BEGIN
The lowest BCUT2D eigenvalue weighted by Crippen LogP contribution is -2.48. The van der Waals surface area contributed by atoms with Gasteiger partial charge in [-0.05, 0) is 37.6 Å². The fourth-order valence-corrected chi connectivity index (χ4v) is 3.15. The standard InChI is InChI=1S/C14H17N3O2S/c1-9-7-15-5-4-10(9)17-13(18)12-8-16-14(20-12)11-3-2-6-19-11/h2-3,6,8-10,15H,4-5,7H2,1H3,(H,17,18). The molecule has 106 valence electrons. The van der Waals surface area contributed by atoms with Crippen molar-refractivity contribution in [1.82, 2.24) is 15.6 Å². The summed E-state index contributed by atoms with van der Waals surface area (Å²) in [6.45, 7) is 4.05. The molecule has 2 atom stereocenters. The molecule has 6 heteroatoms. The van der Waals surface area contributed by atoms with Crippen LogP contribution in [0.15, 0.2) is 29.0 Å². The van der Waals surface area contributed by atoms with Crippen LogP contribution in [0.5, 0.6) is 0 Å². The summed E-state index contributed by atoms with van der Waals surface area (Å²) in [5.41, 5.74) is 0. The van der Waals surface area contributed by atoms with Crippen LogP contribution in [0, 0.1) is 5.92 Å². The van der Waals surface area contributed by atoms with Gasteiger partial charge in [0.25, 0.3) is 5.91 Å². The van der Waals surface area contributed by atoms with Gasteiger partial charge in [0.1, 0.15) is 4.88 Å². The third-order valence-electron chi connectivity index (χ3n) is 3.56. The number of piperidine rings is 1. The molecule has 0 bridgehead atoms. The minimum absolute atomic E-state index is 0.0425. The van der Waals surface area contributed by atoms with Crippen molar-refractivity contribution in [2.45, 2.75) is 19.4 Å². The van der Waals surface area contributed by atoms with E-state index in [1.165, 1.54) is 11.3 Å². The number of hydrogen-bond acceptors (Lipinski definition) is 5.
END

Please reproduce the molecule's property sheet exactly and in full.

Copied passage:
The lowest BCUT2D eigenvalue weighted by Crippen LogP contribution is -2.48. The van der Waals surface area contributed by atoms with Gasteiger partial charge in [-0.05, 0) is 37.6 Å². The fourth-order valence-corrected chi connectivity index (χ4v) is 3.15. The standard InChI is InChI=1S/C14H17N3O2S/c1-9-7-15-5-4-10(9)17-13(18)12-8-16-14(20-12)11-3-2-6-19-11/h2-3,6,8-10,15H,4-5,7H2,1H3,(H,17,18). The molecule has 106 valence electrons. The van der Waals surface area contributed by atoms with Crippen molar-refractivity contribution in [1.82, 2.24) is 15.6 Å². The summed E-state index contributed by atoms with van der Waals surface area (Å²) in [6.45, 7) is 4.05. The molecule has 2 atom stereocenters. The molecule has 6 heteroatoms. The van der Waals surface area contributed by atoms with Crippen LogP contribution in [0.15, 0.2) is 29.0 Å². The van der Waals surface area contributed by atoms with Crippen LogP contribution in [0.5, 0.6) is 0 Å². The summed E-state index contributed by atoms with van der Waals surface area (Å²) in [5.41, 5.74) is 0. The van der Waals surface area contributed by atoms with Crippen LogP contribution in [0, 0.1) is 5.92 Å². The van der Waals surface area contributed by atoms with Gasteiger partial charge in [0.25, 0.3) is 5.91 Å². The van der Waals surface area contributed by atoms with Gasteiger partial charge in [0.1, 0.15) is 4.88 Å². The third-order valence-electron chi connectivity index (χ3n) is 3.56. The number of piperidine rings is 1. The molecule has 0 bridgehead atoms. The minimum absolute atomic E-state index is 0.0425. The van der Waals surface area contributed by atoms with Crippen molar-refractivity contribution in [2.45, 2.75) is 19.4 Å². The van der Waals surface area contributed by atoms with E-state index in [1.165, 1.54) is 11.3 Å². The number of hydrogen-bond acceptors (Lipinski definition) is 5.